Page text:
#1
hey UG,

I want to build a Zvex Wooly Mammoth clone, but I am 16 years old and have NO IDEA how to read a schematic. And obviously before I get into this I want to learn how to read it.

How would I read this? What does everything mean? What should I get?



Thanks
Last edited by SupahStrat at Jun 24, 2011,
#2
Probably best to just buy a real one then. If you have no knowledge of wiring then you shouldn't try and start on one that even looking at confuses you let alone parts ect.
Trust me, save yourself the hassle and get the real deal. At least you get a guarantee with that.
Gotta Love Rock N Roll
#5
^that is your best bet to have a working one but if you want a challenge
I guess youll never learn if you dont try(btw dont use your age as an excuse for ignorance at your age i had built a couple of these already)

anyway heres a linkyou ought to read
http://artsites.ucsc.edu/EMS/music/tech_background/schematics/ReadSchem.html

if you have no experience soldering learn how to do it and do it well BEFORE starting

if you want to get serious
this website really helped me out when i was startgin
http://www.allaboutcircuits.com/vol_1/chpt_1/1.html
Last edited by supersac at Jun 24, 2011,
#6
what are the 2 black lines between the wires? Shouldn't it be one black and one white? Also, are the black lines at the end of each wire Ground symbols?
#7
your first issue is that different schematics use different symbols for the same things, the second issue is that the schematic gives very little idea of how it puts together in the box.

First off, google is your friend, there's plenty of descriptions of the symbols and beginner electronics sites about.

But just a quick reference guide for your schematic



all the thick lines at the bottom are earth, a single point for grounding basically.

As a note, your schematic doesn't include true bypass or on/off in it anywhere.
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#8
Quote by SupahStrat
what are the 2 black lines between the wires? Shouldn't it be one black and one white? Also, are the black lines at the end of each wire Ground symbols?


I think your referring to capacitors, and they're only one black one white if its polarised the two black ones don't care which direction the current is travelling in

EDIT: Bed time for me, if your still struggling when I get up tomorrow I'll write you up a good starters tutorial, it's on my list of things to do anyway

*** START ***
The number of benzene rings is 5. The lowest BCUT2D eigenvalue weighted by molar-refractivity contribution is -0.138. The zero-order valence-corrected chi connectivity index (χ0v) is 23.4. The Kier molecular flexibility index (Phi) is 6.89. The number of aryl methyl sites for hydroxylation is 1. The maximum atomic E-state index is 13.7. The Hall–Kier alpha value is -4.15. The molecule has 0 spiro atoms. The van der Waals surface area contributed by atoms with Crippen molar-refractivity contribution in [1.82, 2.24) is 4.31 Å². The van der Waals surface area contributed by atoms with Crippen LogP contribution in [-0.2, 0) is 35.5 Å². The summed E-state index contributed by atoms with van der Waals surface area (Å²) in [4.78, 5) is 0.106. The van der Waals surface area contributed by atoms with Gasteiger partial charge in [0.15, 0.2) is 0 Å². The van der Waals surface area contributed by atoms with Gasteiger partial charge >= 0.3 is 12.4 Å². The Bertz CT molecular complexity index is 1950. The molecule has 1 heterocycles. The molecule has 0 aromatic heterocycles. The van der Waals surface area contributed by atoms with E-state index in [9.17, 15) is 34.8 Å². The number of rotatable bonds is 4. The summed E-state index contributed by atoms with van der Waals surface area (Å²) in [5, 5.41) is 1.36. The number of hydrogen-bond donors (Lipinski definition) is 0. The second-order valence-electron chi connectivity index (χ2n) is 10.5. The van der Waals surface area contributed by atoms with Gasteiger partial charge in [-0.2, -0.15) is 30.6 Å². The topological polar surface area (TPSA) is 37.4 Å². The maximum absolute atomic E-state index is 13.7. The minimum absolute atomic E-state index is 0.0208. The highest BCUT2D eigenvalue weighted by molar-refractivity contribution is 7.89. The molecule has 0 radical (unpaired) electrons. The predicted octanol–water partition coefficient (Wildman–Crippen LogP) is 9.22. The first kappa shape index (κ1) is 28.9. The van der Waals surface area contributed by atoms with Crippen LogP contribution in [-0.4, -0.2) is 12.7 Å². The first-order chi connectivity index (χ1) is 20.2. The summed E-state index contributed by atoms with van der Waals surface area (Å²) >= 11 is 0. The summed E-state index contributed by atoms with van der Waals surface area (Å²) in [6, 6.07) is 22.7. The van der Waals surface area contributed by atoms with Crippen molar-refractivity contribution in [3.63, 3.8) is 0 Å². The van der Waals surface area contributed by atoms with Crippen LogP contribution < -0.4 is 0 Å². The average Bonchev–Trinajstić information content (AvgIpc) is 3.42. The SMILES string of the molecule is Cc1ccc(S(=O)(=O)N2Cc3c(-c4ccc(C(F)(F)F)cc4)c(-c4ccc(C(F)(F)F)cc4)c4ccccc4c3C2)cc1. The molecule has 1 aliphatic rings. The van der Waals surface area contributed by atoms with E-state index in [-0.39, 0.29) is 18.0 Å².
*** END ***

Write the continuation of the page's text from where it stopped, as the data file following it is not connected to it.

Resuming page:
Epiphone Les Paul Plus Top
Jet City JCA5212RC (SLO Modded)
Ibanez WD7 Wah
Mad Professor Sweet Honey Overdrive
TC Electronic Flashback Triple Delay
TC Electronic Trinity Reverb
Last edited by GABarrie at Jun 24, 2011,
#10
Possibly one of the easiest circuits to start with, a good choice by accident :p I built a ts808 clone, which wasn't as easy as I had hoped so you're off to a better start than me.

Google "true bypass schematic" if you wanna see how to put one in
Epiphone Les Paul Plus Top
Jet City JCA5212RC (SLO Modded)
Ibanez WD7 Wah
Mad Professor Sweet Honey Overdrive
TC Electronic Flashback Triple Delay
TC Electronic Trinity Reverb
#11
Quote by supersac
(btw dont use your age as an excuse for ignorance at your age i had built a couple of these already)


Its a very valid excuse since most people don't get into electronics until much later now. A lot of my friends are in their early 20s now and are just getting into stuff that I have been working on forever.

Also, the circuit is indeed true bypass.

To the OP,
http://www.kpsec.freeuk.com/symbol.htm

That is a great site for what the actual symbols mean.

The single black lines at the end of the wires is indeed a ground point.

You will see some boxes with numbers in them. Next to the boxes is usually R#, that essentially means it is resistor #. Its what we use to keep track of what goes where on PCBs and layouts. So in the box you see something like 100k. That means you need a 100 kohm resistor. For pedals 1/4W will easily work.

The boxes with an arrow through them are potentiometers, these are what you use to adjust the circuit.